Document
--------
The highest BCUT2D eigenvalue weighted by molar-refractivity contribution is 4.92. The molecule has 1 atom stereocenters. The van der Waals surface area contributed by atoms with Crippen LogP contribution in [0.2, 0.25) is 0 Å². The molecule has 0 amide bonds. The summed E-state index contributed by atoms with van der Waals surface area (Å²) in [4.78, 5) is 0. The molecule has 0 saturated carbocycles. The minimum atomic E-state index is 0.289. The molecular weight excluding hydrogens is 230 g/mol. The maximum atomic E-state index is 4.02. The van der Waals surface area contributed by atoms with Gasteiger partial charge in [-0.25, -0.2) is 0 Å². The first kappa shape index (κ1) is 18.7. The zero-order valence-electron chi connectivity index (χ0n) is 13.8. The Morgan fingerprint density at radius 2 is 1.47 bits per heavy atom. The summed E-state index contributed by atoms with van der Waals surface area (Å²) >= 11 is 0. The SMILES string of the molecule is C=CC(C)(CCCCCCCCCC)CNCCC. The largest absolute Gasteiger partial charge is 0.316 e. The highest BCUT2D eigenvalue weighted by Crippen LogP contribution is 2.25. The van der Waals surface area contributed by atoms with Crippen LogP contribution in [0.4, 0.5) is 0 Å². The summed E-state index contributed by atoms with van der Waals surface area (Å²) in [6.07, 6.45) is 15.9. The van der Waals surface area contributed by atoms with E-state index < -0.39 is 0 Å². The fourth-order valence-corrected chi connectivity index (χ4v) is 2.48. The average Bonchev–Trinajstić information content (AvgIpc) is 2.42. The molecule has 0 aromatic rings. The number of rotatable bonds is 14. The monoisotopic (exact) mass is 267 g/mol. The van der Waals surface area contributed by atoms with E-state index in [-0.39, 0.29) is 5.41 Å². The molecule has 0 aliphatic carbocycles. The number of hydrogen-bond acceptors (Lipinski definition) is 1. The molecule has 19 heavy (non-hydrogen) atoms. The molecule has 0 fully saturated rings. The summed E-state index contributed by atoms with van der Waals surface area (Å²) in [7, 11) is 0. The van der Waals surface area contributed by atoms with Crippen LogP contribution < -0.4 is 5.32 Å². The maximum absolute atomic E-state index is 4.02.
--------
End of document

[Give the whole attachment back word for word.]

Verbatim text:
The highest BCUT2D eigenvalue weighted by molar-refractivity contribution is 4.92. The molecule has 1 atom stereocenters. The van der Waals surface area contributed by atoms with Crippen LogP contribution in [0.2, 0.25) is 0 Å². The molecule has 0 amide bonds. The summed E-state index contributed by atoms with van der Waals surface area (Å²) in [4.78, 5) is 0. The molecule has 0 saturated carbocycles. The minimum atomic E-state index is 0.289. The molecular weight excluding hydrogens is 230 g/mol. The maximum atomic E-state index is 4.02. The van der Waals surface area contributed by atoms with Gasteiger partial charge in [-0.25, -0.2) is 0 Å². The first kappa shape index (κ1) is 18.7. The zero-order valence-electron chi connectivity index (χ0n) is 13.8. The Morgan fingerprint density at radius 2 is 1.47 bits per heavy atom. The summed E-state index contributed by atoms with van der Waals surface area (Å²) >= 11 is 0. The SMILES string of the molecule is C=CC(C)(CCCCCCCCCC)CNCCC. The largest absolute Gasteiger partial charge is 0.316 e. The highest BCUT2D eigenvalue weighted by Crippen LogP contribution is 2.25. The van der Waals surface area contributed by atoms with Crippen LogP contribution in [0.4, 0.5) is 0 Å². The summed E-state index contributed by atoms with van der Waals surface area (Å²) in [6.07, 6.45) is 15.9. The van der Waals surface area contributed by atoms with E-state index < -0.39 is 0 Å². The fourth-order valence-corrected chi connectivity index (χ4v) is 2.48. The average Bonchev–Trinajstić information content (AvgIpc) is 2.42. The molecule has 0 aromatic rings. The number of rotatable bonds is 14. The monoisotopic (exact) mass is 267 g/mol. The van der Waals surface area contributed by atoms with E-state index in [-0.39, 0.29) is 5.41 Å². The molecule has 0 aliphatic carbocycles. The number of hydrogen-bond acceptors (Lipinski definition) is 1. The molecule has 19 heavy (non-hydrogen) atoms. The molecule has 0 fully saturated rings. The summed E-state index contributed by atoms with van der Waals surface area (Å²) in [7, 11) is 0. The van der Waals surface area contributed by atoms with Crippen LogP contribution < -0.4 is 5.32 Å². The maximum absolute atomic E-state index is 4.02.